Coronavirus has caused our lives to change, and the future feels very uncertain. Change and chaos can be significant causes of anxiety. So it is not surprising that worry is a feature of our lives at the moment. Here are some simple steps to help you support your child. (with acknowledgement to www.bbc.co.uk/bitesize/articles/z6ksy9q
Recognise their anxiety
Everyone gets anxious sometimes. We know that children tend to worry about different things at different ages. Their anxiety is influenced by what’s going on in the world around them. Every child is different, but you are the expert at recognising when your child is anxious. Do they want to stay closer to you than usual? Do they ask lots of questions and seek reassurance? Do they get tearful, or cross and grumpy? Do they talk about ‘feeling ill’, and having headaches or tummy aches?
Create a space to talk
Let your child know you are available to talk, but don’t force them to. Avoid significant conversations near bedtime, which is a time for calming down and going to sleep. But if this happens, encourage them to make a note (maybe in a 'worry box'), so you can both talk about it the next day. Then move on to a calming and distracting activity to help them settle for the night.
Try not to show personal anxiety and to be calm.
Parents and carers get anxious too! We worry about the impact of coronavirus on the world and on those we love. We know that children are good at noticing when others around them are anxious and will watch others' behaviour to work out whether they should be anxious themselves.
Learn to listen
Spend time listening to your child, asking questions, and being interested in how things are from their perspective. Be accepting of their worry, anger, and sadness. Let them know that their thoughts and feelings are understandable. Explain that, although the physical sensations we get in our bodies when we are anxious can be unpleasant, they are normal.
Place anxiety into perspective.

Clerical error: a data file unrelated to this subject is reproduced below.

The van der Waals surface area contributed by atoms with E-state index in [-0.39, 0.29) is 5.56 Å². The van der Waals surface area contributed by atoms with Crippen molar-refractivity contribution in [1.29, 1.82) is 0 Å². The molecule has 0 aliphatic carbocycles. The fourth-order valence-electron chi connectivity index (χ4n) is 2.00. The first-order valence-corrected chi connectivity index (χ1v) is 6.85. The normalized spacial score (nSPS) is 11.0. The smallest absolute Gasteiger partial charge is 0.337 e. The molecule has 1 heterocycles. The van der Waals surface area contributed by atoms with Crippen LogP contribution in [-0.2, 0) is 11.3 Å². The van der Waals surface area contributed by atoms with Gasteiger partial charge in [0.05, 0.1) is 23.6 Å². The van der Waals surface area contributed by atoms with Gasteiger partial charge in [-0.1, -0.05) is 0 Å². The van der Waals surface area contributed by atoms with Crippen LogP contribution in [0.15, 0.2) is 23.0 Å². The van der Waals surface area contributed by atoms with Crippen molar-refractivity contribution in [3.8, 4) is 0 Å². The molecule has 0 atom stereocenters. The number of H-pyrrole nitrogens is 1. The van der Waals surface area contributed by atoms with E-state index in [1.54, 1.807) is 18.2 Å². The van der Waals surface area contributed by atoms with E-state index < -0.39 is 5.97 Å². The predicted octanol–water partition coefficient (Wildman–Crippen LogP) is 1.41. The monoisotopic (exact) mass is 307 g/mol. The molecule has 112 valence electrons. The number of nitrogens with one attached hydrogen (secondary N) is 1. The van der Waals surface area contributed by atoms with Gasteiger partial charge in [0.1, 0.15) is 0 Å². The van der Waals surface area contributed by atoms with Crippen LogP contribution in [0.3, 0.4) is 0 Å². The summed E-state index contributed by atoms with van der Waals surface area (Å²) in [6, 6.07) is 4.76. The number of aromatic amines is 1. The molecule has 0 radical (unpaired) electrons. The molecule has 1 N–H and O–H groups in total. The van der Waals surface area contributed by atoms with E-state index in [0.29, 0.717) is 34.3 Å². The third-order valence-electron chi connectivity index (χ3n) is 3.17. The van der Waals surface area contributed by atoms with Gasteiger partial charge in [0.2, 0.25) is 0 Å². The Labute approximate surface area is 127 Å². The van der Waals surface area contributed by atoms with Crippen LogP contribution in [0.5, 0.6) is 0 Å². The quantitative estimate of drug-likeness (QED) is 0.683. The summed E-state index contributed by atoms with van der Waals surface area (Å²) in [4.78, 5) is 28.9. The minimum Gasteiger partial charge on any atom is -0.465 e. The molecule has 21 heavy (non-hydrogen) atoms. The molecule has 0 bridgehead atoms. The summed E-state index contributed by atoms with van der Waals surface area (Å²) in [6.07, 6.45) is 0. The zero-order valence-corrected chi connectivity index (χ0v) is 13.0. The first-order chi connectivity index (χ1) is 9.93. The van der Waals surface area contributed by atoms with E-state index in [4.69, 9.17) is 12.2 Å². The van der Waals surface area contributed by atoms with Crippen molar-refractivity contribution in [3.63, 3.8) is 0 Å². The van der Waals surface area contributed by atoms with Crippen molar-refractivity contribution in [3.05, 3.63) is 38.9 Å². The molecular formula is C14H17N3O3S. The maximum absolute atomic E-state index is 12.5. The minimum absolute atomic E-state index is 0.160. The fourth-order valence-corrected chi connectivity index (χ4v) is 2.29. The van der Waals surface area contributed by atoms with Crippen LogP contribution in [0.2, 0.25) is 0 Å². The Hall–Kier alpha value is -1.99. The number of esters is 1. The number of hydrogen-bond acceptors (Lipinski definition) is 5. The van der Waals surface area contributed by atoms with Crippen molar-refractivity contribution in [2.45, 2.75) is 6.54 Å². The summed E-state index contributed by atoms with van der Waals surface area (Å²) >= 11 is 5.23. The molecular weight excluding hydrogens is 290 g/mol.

A worry is a thought, not necessarily a fact. Listen to your child and try to understand precisely what they are worried about. What is the bad thing they worry might happen? How likely is it to happen, and what would it mean if it did? Would it help explore alternative ways of looking at things, which might help them draw less anxiety-provoking conclusions?
Constant exposure to news and social media, and changes to routines, increase anxiety in children. Keep an eye on what your child is reading, watching, and listening to. Be aware if they hear news reports which they might find upsetting. Try to keep to a routine, with activities across the day (e.g. schoolwork, exercise, relaxing, keeping in touch with friends, sleep). Emphasise the importance of being kind and looking after themselves.
Acknowledge their strengths
Anxiety in children is reduced if they believe they can cope with difficulties. You can help by showing your child that you are confident they can manage. Help them to problem-solve where there are solutions to be found. It also helps them learn to address worries that you can’t do much about (e.g. by distracting themselves in fun and absorbing activities).
Show personal compassion
These times are stressful for everyone, and you need to look after yourself to best look after your children. Think about how you might be able to apply the above steps to yourself. But also think about how you can get support from those around you. By supporting one another, we are more robust and can get through this together.
Susan Chan @New Horizons has a arrange of supportive audio downloads to help you through these difficult times: https://www.susanchannewhorizons.com/audio-downloads